The Green Bible
Several years ago I bought a Bible that had the subtitle "Understanding the Bible's Powerful Message for the Earth." I knew about the red-letter bible, where Jesus' direct statements are printed in red text, but this book is a "green-letter edition." I was curious to know what the editors meant by that, so I bought it, and let it sit on my shelf with my study Bibles of various themes. I would look up passages for personal study, but I never really read the different introductions and essays before the Scriptures, nor did I peruse the "Green Bible Trail Guide" in the back. I was using the book like a resource, not a study bible. The point of thisparticular study bible, though, is to help the reader truly realize the role humanity has for caring for the earth. When I started looking at the Green Bible as witness repository, not mere resource, I was amazed by the faithful stories that poured off the page.
The editors of the Green Bible wanted to highlight "the rich and varied ways the books in the Bible speak directly to how we should think and act as we confront the environmental crisis facing our planet," (from the Preface, page I-15). The passages selected to have the green text were chosen based on how well they demonstrated:
How God and Jesus interact with, care for, and are intimately involved with all of creation
How all the elements of creation -- land, water, air, plants, animals, humans -- are interdependent
How nature responds to God
How we are called to care for creation
The essays that precede the Scriptures witness the transformative power of faith when it is applied toward our human response to creation and stewardship, and the study guide at the end takes a reader or a group through different themes based around humanity's stewardship of creation and animals. Now, every time I open the pages of this book, a new revelation or witness or thoughtful phrase catches my eye, and my imagination.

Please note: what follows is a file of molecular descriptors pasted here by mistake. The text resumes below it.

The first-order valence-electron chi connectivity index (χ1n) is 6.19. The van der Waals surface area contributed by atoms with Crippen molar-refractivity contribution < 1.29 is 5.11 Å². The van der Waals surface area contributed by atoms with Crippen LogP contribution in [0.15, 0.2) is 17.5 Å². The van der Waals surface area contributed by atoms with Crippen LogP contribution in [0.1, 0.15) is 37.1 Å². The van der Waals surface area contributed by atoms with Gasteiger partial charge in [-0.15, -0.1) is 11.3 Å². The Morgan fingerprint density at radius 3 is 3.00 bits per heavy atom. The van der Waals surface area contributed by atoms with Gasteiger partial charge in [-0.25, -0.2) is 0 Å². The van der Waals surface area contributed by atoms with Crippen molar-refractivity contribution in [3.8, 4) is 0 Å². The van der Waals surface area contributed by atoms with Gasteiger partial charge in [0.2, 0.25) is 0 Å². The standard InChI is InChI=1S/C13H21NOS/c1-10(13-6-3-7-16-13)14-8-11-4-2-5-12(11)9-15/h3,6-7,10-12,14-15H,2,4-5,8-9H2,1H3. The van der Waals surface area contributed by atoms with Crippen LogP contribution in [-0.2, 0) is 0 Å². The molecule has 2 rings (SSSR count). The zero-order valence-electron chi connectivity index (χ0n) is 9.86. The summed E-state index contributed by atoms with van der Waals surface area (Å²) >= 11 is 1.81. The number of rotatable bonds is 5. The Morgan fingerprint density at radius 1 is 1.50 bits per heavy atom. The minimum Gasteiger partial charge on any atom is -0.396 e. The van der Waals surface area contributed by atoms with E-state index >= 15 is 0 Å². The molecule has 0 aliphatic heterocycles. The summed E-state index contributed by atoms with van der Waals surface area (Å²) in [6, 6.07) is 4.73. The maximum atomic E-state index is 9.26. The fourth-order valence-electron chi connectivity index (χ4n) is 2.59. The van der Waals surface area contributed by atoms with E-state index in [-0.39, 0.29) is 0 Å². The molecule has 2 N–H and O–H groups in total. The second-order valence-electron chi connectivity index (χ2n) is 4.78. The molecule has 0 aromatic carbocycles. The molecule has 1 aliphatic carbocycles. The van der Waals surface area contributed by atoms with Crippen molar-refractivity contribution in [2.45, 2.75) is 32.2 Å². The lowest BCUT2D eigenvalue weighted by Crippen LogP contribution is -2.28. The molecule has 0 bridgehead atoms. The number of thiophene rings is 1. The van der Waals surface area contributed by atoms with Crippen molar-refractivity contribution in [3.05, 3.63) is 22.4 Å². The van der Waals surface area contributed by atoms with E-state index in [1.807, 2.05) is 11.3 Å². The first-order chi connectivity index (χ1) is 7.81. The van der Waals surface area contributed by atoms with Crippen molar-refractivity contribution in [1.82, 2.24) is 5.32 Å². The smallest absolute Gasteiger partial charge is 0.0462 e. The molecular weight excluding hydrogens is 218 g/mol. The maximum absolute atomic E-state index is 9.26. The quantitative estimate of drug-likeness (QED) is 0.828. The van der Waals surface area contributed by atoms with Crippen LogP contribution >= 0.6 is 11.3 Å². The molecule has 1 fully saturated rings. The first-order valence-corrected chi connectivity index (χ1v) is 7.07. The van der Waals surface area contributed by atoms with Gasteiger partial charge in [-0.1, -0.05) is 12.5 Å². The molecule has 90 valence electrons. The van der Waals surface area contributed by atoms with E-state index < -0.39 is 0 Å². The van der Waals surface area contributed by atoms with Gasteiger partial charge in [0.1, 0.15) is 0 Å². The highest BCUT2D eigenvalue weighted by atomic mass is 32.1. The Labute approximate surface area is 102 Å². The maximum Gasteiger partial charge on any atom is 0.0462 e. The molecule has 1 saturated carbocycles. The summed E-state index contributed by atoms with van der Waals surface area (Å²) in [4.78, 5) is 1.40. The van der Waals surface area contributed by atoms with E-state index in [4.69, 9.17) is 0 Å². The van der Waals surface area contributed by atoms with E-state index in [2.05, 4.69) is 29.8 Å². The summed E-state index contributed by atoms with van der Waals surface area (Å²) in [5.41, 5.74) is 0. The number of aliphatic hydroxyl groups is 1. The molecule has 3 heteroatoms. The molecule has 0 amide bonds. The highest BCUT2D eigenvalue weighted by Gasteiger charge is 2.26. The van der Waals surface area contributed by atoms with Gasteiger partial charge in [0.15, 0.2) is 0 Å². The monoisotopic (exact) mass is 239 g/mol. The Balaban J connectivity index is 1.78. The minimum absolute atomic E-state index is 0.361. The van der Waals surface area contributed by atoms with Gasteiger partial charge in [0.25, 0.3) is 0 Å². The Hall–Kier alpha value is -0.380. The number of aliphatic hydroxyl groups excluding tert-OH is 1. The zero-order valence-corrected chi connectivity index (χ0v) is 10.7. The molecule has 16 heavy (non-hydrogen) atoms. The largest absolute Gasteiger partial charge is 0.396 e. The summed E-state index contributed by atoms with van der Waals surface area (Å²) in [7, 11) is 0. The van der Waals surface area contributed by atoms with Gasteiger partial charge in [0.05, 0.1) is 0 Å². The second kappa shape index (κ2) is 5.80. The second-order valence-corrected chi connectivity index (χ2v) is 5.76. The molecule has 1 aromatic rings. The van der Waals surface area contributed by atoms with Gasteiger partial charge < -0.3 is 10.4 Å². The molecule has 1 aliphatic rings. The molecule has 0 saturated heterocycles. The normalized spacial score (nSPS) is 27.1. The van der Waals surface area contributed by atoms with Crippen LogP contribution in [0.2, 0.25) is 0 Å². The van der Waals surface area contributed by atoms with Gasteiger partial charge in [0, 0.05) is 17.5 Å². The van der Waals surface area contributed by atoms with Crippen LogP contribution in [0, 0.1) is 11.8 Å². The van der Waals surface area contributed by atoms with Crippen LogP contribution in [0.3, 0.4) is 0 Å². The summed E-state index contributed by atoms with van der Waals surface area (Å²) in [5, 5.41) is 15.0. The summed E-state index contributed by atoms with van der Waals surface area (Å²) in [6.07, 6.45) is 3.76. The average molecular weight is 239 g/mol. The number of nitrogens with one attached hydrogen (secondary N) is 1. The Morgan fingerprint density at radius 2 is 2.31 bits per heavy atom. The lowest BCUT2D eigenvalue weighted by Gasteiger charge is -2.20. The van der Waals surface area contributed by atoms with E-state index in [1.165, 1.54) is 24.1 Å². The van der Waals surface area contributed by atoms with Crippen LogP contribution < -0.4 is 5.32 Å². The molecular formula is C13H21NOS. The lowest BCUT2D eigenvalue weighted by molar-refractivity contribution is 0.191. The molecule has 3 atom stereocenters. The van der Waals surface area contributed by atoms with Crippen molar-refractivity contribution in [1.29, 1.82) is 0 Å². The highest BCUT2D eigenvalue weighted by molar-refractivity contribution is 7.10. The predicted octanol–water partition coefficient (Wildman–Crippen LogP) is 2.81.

On Sunday, the theme of our service will be care of creation and blessing animals - pets, working animals, animals in limbo at shelters and sanctuaries. While not exactly a parable, we will read Matthew's text about the lilies of the field (6:25-33), and the familiar words from Genesis 1 where we learn humanity's special role in creation was to be responsible stewards. If you have a moment before Sunday to read these texts, do so with these questions in mind:
What does the creation story tell us about God's intentions for the earth?
How does God relate to the world God creates? What does that suggest about how we are to relate to the rest of creation?
God declares all of creation to be "very good." Why do you think we have gotten away from that sense of creation as "good" and therefore worth saving?
Finally, I encourage you to take a walk during your favorite time of day. Look around you and notice all the good you see in creation. Find a stone, feather, leaf, or some other item from nature that you can bring home as a reminder that God created all things and declared them good.
~Rev. Andrea Joy Holroyd